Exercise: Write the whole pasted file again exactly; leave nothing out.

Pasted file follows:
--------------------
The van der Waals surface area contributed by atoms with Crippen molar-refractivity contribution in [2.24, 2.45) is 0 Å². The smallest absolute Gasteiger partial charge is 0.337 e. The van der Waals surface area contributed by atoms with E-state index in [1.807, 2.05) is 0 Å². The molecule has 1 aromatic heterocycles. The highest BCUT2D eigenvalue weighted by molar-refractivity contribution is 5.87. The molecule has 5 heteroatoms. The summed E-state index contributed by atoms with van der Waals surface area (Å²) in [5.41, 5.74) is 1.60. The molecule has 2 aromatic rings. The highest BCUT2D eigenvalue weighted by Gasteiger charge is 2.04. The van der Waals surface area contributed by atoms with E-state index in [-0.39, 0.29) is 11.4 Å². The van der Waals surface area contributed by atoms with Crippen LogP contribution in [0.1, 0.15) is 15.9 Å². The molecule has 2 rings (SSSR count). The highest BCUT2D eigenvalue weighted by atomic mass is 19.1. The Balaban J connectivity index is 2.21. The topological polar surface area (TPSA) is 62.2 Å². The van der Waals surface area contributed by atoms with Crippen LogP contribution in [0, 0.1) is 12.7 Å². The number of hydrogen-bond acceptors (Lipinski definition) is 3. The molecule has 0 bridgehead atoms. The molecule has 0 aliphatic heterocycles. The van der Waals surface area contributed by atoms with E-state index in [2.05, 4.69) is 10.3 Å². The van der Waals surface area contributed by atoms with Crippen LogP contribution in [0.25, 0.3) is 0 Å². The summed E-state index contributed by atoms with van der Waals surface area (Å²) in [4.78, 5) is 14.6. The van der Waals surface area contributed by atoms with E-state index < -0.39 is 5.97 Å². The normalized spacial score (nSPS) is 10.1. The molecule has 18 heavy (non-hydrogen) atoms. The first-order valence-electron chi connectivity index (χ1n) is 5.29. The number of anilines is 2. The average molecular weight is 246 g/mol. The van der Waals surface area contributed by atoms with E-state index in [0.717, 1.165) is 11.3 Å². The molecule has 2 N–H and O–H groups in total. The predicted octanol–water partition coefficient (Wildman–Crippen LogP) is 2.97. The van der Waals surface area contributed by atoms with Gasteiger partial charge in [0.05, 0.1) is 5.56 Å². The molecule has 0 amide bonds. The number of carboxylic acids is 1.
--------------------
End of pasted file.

The van der Waals surface area contributed by atoms with Crippen molar-refractivity contribution in [2.24, 2.45) is 0 Å². The smallest absolute Gasteiger partial charge is 0.337 e. The van der Waals surface area contributed by atoms with E-state index in [1.807, 2.05) is 0 Å². The molecule has 1 aromatic heterocycles. The highest BCUT2D eigenvalue weighted by molar-refractivity contribution is 5.87. The molecule has 5 heteroatoms. The summed E-state index contributed by atoms with van der Waals surface area (Å²) in [5.41, 5.74) is 1.60. The molecule has 2 aromatic rings. The highest BCUT2D eigenvalue weighted by Gasteiger charge is 2.04. The van der Waals surface area contributed by atoms with E-state index in [-0.39, 0.29) is 11.4 Å². The van der Waals surface area contributed by atoms with Crippen LogP contribution in [0.1, 0.15) is 15.9 Å². The molecule has 2 rings (SSSR count). The highest BCUT2D eigenvalue weighted by atomic mass is 19.1. The Balaban J connectivity index is 2.21. The topological polar surface area (TPSA) is 62.2 Å². The van der Waals surface area contributed by atoms with Crippen LogP contribution in [0, 0.1) is 12.7 Å². The number of hydrogen-bond acceptors (Lipinski definition) is 3. The molecule has 0 bridgehead atoms. The molecule has 0 aliphatic heterocycles. The van der Waals surface area contributed by atoms with E-state index in [2.05, 4.69) is 10.3 Å². The van der Waals surface area contributed by atoms with Crippen LogP contribution in [0.25, 0.3) is 0 Å². The summed E-state index contributed by atoms with van der Waals surface area (Å²) in [4.78, 5) is 14.6. The van der Waals surface area contributed by atoms with E-state index < -0.39 is 5.97 Å². The normalized spacial score (nSPS) is 10.1. The molecule has 18 heavy (non-hydrogen) atoms. The first-order valence-electron chi connectivity index (χ1n) is 5.29. The number of anilines is 2. The average molecular weight is 246 g/mol. The van der Waals surface area contributed by atoms with E-state index in [0.717, 1.165) is 11.3 Å². The molecule has 2 N–H and O–H groups in total. The predicted octanol–water partition coefficient (Wildman–Crippen LogP) is 2.97. The van der Waals surface area contributed by atoms with Gasteiger partial charge in [0.05, 0.1) is 5.56 Å². The molecule has 0 amide bonds. The number of carboxylic acids is 1.